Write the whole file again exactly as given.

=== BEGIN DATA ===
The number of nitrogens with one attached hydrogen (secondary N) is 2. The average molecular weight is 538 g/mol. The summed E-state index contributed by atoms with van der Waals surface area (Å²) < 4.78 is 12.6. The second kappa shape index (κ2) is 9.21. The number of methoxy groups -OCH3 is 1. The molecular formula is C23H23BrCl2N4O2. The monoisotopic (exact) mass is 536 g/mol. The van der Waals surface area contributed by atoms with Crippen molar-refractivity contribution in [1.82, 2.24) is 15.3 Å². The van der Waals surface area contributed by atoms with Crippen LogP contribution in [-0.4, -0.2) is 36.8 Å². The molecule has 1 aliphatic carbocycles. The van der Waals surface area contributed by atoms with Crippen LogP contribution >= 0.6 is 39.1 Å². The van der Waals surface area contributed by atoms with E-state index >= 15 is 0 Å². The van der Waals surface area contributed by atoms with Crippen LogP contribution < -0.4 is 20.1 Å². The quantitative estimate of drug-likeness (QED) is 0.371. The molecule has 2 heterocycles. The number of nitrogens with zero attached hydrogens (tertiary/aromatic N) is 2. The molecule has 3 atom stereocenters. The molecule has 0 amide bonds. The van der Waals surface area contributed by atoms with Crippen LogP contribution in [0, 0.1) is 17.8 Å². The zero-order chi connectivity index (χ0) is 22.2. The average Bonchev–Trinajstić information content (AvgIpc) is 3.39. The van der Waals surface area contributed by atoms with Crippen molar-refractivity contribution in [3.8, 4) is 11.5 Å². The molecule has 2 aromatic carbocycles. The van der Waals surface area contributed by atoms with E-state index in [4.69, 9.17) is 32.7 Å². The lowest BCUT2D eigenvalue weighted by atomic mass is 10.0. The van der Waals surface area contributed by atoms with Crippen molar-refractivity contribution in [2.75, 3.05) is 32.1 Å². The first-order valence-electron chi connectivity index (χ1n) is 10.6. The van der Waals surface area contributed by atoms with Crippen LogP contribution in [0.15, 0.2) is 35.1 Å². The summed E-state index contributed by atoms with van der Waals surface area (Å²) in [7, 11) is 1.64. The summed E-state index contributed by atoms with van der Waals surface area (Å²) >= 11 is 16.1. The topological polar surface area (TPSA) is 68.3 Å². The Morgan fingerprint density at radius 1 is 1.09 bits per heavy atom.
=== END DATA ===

The number of nitrogens with one attached hydrogen (secondary N) is 2. The average molecular weight is 538 g/mol. The summed E-state index contributed by atoms with van der Waals surface area (Å²) < 4.78 is 12.6. The second kappa shape index (κ2) is 9.21. The number of methoxy groups -OCH3 is 1. The molecular formula is C23H23BrCl2N4O2. The monoisotopic (exact) mass is 536 g/mol. The van der Waals surface area contributed by atoms with Crippen molar-refractivity contribution in [1.82, 2.24) is 15.3 Å². The van der Waals surface area contributed by atoms with Crippen LogP contribution in [-0.4, -0.2) is 36.8 Å². The molecule has 1 aliphatic carbocycles. The van der Waals surface area contributed by atoms with Crippen LogP contribution >= 0.6 is 39.1 Å². The van der Waals surface area contributed by atoms with E-state index >= 15 is 0 Å². The van der Waals surface area contributed by atoms with Crippen LogP contribution < -0.4 is 20.1 Å². The quantitative estimate of drug-likeness (QED) is 0.371. The molecule has 2 heterocycles. The number of nitrogens with zero attached hydrogens (tertiary/aromatic N) is 2. The molecule has 3 atom stereocenters. The molecule has 0 amide bonds. The van der Waals surface area contributed by atoms with Crippen LogP contribution in [0, 0.1) is 17.8 Å². The zero-order chi connectivity index (χ0) is 22.2. The average Bonchev–Trinajstić information content (AvgIpc) is 3.39. The van der Waals surface area contributed by atoms with Crippen molar-refractivity contribution in [3.8, 4) is 11.5 Å². The molecule has 2 aromatic carbocycles. The van der Waals surface area contributed by atoms with E-state index in [4.69, 9.17) is 32.7 Å². The lowest BCUT2D eigenvalue weighted by atomic mass is 10.0. The van der Waals surface area contributed by atoms with Crippen molar-refractivity contribution in [2.75, 3.05) is 32.1 Å². The first-order valence-electron chi connectivity index (χ1n) is 10.6. The van der Waals surface area contributed by atoms with Crippen LogP contribution in [0.15, 0.2) is 35.1 Å². The summed E-state index contributed by atoms with van der Waals surface area (Å²) in [7, 11) is 1.64. The summed E-state index contributed by atoms with van der Waals surface area (Å²) >= 11 is 16.1. The topological polar surface area (TPSA) is 68.3 Å². The Morgan fingerprint density at radius 1 is 1.09 bits per heavy atom.